Economic crime (also known as “white-collar crime”) is a subset of criminal law which focuses on offences committed by companies.
Economic crime includes the following types of offences:
- Financial offences and offences against the socio-economic order;
- Offences against the tax authorities and the Spanish social security system;
- Corporate offences, fraud, scams, money laundering, misappropriation, disloyal management and insolvency-related offences;
- IT-related offences;
- Offences against consumers;
- Offences against intellectual property;
- Offences relating to zoning/planning, urban development and the environment;
- Offences against safety at work;
- Offences against workers' rights; and
- Offences of libel and slander.
Our transversal approach and support from a multidisciplinary team allows our criminal law experts to regularly provide the following services:
Criminal Advice: when one is the victim of an economic crime, or is being investigated for its alleged commission, it is very common to have numerous questions. Our team of experienced criminal lawyers is highly qualified to answer any and all queries that arise throughout the process and explain possible options as well as potential consequences.
When a company falls victim to criminal activity by a third party, or one of its members is accused of having been the perpetrator, it is essential to obtain any and all available information concerning what occurred. In this regard, our lawyers are specialists in organising evidence as well as coordinating private investigations to complement those carried out by Spanish law enforcement agencies.
Court Involvement: as is to be expected, in addition to the services mentioned above, our criminal lawyers are accustomed to carrying out traditional legal actions, such as prosecution or defence of the company and its directors, representatives and employees in any of the phases of criminal proceedings (investigations, hearings, appeals, appeals to the Supreme Court, etc.) and before any jurisdictional body (Courts of Instruction, Criminal Courts, Courts of Appeal, High Courts of Justice, the Supreme Court or the Constitutional Court).
The COVID-19 pandemic has created the ideal environment (confinement, remote work, etc.) for cybercriminals to augment their criminal behaviour; cybercrime, thus, has indeed flourished during the pandemic.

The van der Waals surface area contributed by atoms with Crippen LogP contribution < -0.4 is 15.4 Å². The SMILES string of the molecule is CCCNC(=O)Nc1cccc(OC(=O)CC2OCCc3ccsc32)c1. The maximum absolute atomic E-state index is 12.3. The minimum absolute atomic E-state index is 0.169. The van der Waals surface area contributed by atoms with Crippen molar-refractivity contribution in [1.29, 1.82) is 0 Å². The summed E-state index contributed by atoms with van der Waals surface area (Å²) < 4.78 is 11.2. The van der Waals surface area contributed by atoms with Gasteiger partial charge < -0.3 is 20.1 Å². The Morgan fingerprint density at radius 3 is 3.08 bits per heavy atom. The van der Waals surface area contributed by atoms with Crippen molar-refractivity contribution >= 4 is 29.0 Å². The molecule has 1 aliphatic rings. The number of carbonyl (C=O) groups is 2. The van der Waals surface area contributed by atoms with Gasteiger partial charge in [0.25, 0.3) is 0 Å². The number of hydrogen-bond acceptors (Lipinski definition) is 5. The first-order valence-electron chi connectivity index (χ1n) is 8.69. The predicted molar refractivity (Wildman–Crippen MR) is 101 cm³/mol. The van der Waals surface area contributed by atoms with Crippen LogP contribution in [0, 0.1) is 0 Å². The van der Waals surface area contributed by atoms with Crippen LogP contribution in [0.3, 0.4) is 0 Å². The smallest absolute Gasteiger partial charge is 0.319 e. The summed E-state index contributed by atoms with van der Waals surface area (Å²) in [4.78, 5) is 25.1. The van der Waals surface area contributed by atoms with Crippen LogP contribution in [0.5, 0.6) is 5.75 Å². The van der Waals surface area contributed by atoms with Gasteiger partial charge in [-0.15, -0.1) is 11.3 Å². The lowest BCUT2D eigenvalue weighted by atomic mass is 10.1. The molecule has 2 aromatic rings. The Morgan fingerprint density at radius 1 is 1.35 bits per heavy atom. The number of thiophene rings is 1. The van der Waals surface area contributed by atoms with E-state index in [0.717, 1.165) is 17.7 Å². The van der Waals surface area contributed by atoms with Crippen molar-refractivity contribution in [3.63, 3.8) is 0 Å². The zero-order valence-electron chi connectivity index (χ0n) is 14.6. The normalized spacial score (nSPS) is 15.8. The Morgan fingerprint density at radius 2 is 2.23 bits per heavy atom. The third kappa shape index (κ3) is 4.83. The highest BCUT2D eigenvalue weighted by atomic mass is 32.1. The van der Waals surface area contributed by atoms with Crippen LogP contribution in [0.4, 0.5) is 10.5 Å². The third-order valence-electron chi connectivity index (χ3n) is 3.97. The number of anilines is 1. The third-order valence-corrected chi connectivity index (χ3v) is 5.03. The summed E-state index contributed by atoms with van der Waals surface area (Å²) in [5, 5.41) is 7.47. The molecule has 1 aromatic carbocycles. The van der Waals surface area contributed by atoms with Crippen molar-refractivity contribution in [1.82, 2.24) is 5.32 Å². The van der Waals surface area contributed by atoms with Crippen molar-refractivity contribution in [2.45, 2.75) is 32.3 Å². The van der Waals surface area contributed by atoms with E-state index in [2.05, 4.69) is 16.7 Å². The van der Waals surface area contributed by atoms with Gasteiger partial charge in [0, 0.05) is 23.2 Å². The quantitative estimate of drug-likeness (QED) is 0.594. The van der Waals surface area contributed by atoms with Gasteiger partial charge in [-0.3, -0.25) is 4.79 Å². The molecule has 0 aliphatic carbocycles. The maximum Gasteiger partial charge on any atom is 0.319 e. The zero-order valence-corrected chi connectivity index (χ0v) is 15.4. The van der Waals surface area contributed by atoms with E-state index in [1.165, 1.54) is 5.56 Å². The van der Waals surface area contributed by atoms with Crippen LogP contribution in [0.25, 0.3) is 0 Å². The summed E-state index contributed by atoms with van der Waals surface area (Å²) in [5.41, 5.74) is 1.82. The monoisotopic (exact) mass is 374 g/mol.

This is especially relevant as cyberattacks not only endanger companies’ assets, such as trade and industrial secrets or the personal data of employees, customers, suppliers, etc. In addition, these attacks damage the company’s reputation and image as well as its intellectual property assets, such as trademarks used to do business.
Our Criminal Law and Cybersecurity Department helps our clients to prevent these types of attacks and to fight the perpetrators if and when such attacks occur.
Diagnostic Reports: the best way to prevent a cyberattack is to be very familiar with the company. Our Criminal Law and Cybersecurity Department carries out a thorough analysis of the company’s situation. In particular, we evaluate potential risks, security deficiencies, the types of information handled by the company, etc. This provides us with a snapshot of the organisation and assists us in determining whether or not they are adequately protected. In addition, thanks to our expert IT collaborators, we offer our clients a service known as "ethical hacking,” the aim of which is to attempt to access the company's servers in order to verify whether they are suitably protected. If they are not, we provide the most up-to-date recommendations regarding IT security.
Training and Policies in Case of Incidents: in our experience, the root of most cyberattacks is human error. For this reason, we offer clients the possibility to organise seminars and talks with employees, as well as to prepare codes of good practice. This ensures that the employees of an organisation are aware of the problems involved in cyberattacks and can learn simple measures they can take to protect the company as well as what internal strategies to follow when there is suspicion of a threat.
Reviewing and Drafting Contractual Clauses for Employees, Managers and Suppliers: this ensures that confidential information, or information that contains personal data, is adequately protected and, in the event that such information is leaked from the organisation by fault of another party, the possibility to demand accountability.
When, despite companies’ efforts and the preventive measures implemented, a cyberattack is carried out and causes damage, our experts in criminal law and cybersecurity are ready to take action.
We offer our clients advice and defence beginning with the initial stage of the crime: internal investigation of what occurred and assistance in the collection and custody of evidence; criminal proceedings against the offenders before the courts from day one until the end, through all the intermediate stages, such as proceedings against the offenders before the public prosecutor and law enforcement agencies.
In addition and where necessary, we involve our team of privacy experts from the firm’s Data Protection Department. They are normally in charge of drafting and filing the corresponding complaint before the Spanish Data Protection Agency when personal data is compromised.
Finally, we help our clients with crisis management when cyberattacks result in media cases, advising both on how to act vis-à-vis the press and on how to deal with and respond to queries and complaints from clients and suppliers.